Amherst Schools Reopen For Grades K-2. Grades 3-6 Return On Monday
Talib Sadiq Named Permanent Principal At High School
The Amherst public schools opened their doors to young children this week, after more than a year of mostly remote learning.
“This week we have been so thrilled to welcome kindergarten, first grade, second grade and Summit Academy students who opted for in-person learning back to the buildings,” wrote Schools Superintendent Michael Morris in a weekly community update. “I have had an opportunity to visit each of the schools and have found the atmosphere to be one of pure joy at every building.”
Students in grades 3-6 will be returning to the elementary schools on Monday.
The state Department of Elementary and Secondary Education reported that about 610,000 children and 115,000 staff are now on-site at Massachusetts’ K-12 public schools, following Education Commissioner Jeffrey Riley’s order for primary schools to resume in person by April 5.
The Amherst Regional Public Schools are operating with a number of COVID-19 mitigation strategies in place, including mask requirements, six-foot spacing between desks at the elementary schools, along with ventilation improvements and more time outdoors. Desks at the middle school will be spaced five and a half feet apart, Morris said at a Regional School Committee (RSC) meeting on Tuesday (4/6) and by a minimum of three feet at the high school and six feet whenever possible.
Morris was enthusiastic in the ARPS Update about how the return was going. “Thanks to the beautiful weather, we have been able to utilize outdoor time for many lessons, activities and lunch breaks,” Morris wrote on Friday. “Now we’re looking forward to seeing our third, fourth, fifth and sixth graders on Monday!”
About 75% of Amherst elementary students are expected to return to buildings, with the rest remaining remote. Morris said at Tuesday’s meeting that 69% of middle school students and 60% of high school students are expected to return in person. Morris said he believes most of the district’s staff have been vaccinated. Statewide, children ages 16 and up will be eligible for vaccination beginning April 19.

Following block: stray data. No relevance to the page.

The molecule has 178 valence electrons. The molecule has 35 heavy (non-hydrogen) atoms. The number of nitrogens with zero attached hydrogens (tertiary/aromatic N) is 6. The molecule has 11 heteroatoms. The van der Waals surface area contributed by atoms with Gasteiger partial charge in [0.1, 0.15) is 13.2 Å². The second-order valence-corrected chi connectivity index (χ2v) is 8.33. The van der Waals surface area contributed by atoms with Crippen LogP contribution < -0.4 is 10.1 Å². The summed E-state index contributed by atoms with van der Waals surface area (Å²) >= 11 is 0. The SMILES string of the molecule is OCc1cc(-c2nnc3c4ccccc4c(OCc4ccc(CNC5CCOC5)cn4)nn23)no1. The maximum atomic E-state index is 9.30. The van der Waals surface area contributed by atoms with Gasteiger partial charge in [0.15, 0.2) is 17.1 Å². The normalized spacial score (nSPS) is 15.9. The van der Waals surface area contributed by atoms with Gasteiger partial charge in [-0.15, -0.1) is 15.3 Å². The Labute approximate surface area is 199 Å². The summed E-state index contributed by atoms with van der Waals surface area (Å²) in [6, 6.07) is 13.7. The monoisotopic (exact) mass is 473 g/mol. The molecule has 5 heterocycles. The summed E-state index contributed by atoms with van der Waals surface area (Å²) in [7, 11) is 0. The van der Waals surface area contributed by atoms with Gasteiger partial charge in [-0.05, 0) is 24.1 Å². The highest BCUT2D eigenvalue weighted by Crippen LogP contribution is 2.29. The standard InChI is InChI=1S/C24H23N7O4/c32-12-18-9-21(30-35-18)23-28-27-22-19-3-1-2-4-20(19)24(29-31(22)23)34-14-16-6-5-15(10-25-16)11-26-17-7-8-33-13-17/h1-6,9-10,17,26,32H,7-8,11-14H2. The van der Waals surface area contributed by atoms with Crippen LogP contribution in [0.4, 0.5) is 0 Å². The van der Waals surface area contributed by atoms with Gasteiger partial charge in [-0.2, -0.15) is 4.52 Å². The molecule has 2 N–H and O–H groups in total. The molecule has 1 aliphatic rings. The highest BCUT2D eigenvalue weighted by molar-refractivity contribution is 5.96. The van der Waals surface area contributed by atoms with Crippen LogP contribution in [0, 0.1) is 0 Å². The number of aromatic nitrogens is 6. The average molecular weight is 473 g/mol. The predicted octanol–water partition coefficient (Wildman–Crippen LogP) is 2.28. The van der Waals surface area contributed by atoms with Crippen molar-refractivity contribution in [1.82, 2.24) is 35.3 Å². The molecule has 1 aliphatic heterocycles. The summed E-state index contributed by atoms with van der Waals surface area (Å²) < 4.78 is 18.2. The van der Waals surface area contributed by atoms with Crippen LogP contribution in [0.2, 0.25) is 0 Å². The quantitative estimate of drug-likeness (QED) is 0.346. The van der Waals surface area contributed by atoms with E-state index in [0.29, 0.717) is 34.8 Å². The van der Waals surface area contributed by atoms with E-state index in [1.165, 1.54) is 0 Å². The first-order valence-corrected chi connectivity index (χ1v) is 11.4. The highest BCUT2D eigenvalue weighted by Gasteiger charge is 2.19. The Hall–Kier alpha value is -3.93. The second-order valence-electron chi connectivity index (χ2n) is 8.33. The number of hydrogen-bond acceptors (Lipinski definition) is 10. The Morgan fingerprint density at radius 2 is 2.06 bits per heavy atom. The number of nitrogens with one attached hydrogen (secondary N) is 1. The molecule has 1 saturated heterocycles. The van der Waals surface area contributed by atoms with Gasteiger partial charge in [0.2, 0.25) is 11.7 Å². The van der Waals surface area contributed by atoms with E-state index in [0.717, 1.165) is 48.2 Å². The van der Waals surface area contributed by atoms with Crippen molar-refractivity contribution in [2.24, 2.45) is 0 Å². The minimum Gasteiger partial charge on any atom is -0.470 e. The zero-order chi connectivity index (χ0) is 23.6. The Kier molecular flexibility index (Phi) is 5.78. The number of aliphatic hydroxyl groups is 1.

Morris said that despite some interest among Amherst Regional Public School families in the prospect of continued virtual instruction in the fall, establishing that program would be difficult due to extensive state requirements. “It’s almost like creating a charter school within your district,” Morris said.
At Tuesday’s meeting, the RSC entered into an executive session to discuss bargaining with the Amherst Pelham Education Association. The district’s contract with the union of teachers, paraprofessionals, clerks and school nurses ends in June.
COVID Cases In Schools Begin To Decline Statewide
Statewide, there were 978 COVID-19 cases reported by public school districts between April 1 and April 7, according to DESE, including 815 among students and 152 staff, representing less than 0.5% of all individuals who were in school buildings. The total schools COVID-19 caseload number dipped for the first time weeks, showing a decline of 67 cases from the record high of 1,045 reported for the seven days ending March 31. The largest decline was among infected staff, from 244 to 152 cases, potentially the result of school employees having been vaccinated over the last several weeks.
The state’s “COVID-19 Interactive Data Dashboard” shows some signs of hope, including that the seven-day average caseload declined to 1,409 on April 8, from 2,041 on April 1. Nonetheless, DESE warned that a spike in COVID-19 cases in schools is possible as children return to buildings.
“With hundreds of thousands of students returning to school buildings, medical experts have forecasted that the number of positive cases reported to schools may increase,” DESE stated.
Students at Amherst Regional Middle School are set to return the week of April 26 for two days, and then resume full five-day schedules on May 3, when high school students are also expected back.
DESE wrote that it will continue to follow safety guidelines and mitigation strategies, “including pooled testing to help identify and isolate positive cases.”
The state maintains that many schools across the Commonwealth have been “safely educating students in-person since September, with very little evidence of in school transmission in schools.”
At recent meetings, Morris has cited challenges with the pooled testing program, including a falling staff participation rate, financial costs, and a drain on school nurse time.
Talib Sadiq Named Permanent Principal At High School On Friday, Morris also announced that Talib Sadiq was hired as principal of Amherst Regional High School (ARHS), “after his highly successful service in the interim role during the 2020-2021 school year.” Sadiq was an assistant principal at ARHS from 2018 to 2020, and was previously dean of students at Amherst Regional Middle School.
In a survey of students, families and ARHS faculty and staff, most respondents expressed support for keeping existing leadership .
“I am thrilled that Mr. Sadiq has accepted the permanent position as Principal of ARHS,” Morris stated. “The district is fortunate to have a proven leader with such expertise, who knows the ARHS community so well and has already dedicated many years to supporting our students and families.”
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